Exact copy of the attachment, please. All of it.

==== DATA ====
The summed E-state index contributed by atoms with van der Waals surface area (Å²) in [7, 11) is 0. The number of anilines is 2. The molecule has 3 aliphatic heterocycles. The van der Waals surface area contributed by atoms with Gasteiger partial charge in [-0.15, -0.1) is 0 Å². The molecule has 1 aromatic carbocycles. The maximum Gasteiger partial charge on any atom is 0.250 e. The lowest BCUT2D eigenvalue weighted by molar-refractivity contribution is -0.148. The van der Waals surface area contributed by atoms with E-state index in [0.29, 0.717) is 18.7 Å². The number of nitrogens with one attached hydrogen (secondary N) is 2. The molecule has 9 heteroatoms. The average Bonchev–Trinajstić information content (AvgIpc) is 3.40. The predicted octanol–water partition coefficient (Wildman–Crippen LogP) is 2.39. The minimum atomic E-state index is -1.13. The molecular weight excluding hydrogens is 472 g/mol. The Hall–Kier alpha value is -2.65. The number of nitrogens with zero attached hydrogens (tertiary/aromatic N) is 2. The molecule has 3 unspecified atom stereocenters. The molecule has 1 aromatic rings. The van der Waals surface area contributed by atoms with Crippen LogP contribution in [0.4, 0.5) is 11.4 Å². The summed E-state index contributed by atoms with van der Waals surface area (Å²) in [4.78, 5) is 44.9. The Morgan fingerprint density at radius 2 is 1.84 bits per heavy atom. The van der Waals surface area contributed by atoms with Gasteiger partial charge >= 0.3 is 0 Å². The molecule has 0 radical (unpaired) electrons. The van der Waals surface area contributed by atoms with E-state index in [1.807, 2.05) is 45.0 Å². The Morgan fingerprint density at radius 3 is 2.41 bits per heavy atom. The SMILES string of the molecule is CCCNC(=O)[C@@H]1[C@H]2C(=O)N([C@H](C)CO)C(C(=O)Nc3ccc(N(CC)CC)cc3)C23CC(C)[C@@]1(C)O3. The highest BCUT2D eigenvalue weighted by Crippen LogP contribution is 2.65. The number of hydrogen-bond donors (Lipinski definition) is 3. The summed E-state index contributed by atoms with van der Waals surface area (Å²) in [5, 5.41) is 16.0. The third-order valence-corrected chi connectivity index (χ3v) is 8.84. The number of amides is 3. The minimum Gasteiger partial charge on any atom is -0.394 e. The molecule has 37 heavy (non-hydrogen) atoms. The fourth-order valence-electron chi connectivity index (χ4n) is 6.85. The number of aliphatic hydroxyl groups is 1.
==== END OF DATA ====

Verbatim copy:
The summed E-state index contributed by atoms with van der Waals surface area (Å²) in [7, 11) is 0. The number of anilines is 2. The molecule has 3 aliphatic heterocycles. The van der Waals surface area contributed by atoms with Gasteiger partial charge in [-0.15, -0.1) is 0 Å². The molecule has 1 aromatic carbocycles. The maximum Gasteiger partial charge on any atom is 0.250 e. The lowest BCUT2D eigenvalue weighted by molar-refractivity contribution is -0.148. The van der Waals surface area contributed by atoms with E-state index in [0.29, 0.717) is 18.7 Å². The number of nitrogens with one attached hydrogen (secondary N) is 2. The molecule has 9 heteroatoms. The average Bonchev–Trinajstić information content (AvgIpc) is 3.40. The predicted octanol–water partition coefficient (Wildman–Crippen LogP) is 2.39. The minimum atomic E-state index is -1.13. The molecular weight excluding hydrogens is 472 g/mol. The Hall–Kier alpha value is -2.65. The number of nitrogens with zero attached hydrogens (tertiary/aromatic N) is 2. The molecule has 3 unspecified atom stereocenters. The molecule has 1 aromatic rings. The van der Waals surface area contributed by atoms with Crippen LogP contribution in [0.4, 0.5) is 11.4 Å². The summed E-state index contributed by atoms with van der Waals surface area (Å²) in [4.78, 5) is 44.9. The Morgan fingerprint density at radius 2 is 1.84 bits per heavy atom. The van der Waals surface area contributed by atoms with Gasteiger partial charge >= 0.3 is 0 Å². The molecule has 0 radical (unpaired) electrons. The van der Waals surface area contributed by atoms with E-state index in [1.807, 2.05) is 45.0 Å². The Morgan fingerprint density at radius 3 is 2.41 bits per heavy atom. The SMILES string of the molecule is CCCNC(=O)[C@@H]1[C@H]2C(=O)N([C@H](C)CO)C(C(=O)Nc3ccc(N(CC)CC)cc3)C23CC(C)[C@@]1(C)O3. The highest BCUT2D eigenvalue weighted by Crippen LogP contribution is 2.65. The number of hydrogen-bond donors (Lipinski definition) is 3. The summed E-state index contributed by atoms with van der Waals surface area (Å²) in [5, 5.41) is 16.0. The third-order valence-corrected chi connectivity index (χ3v) is 8.84. The number of amides is 3. The minimum Gasteiger partial charge on any atom is -0.394 e. The molecule has 37 heavy (non-hydrogen) atoms. The fourth-order valence-electron chi connectivity index (χ4n) is 6.85. The number of aliphatic hydroxyl groups is 1.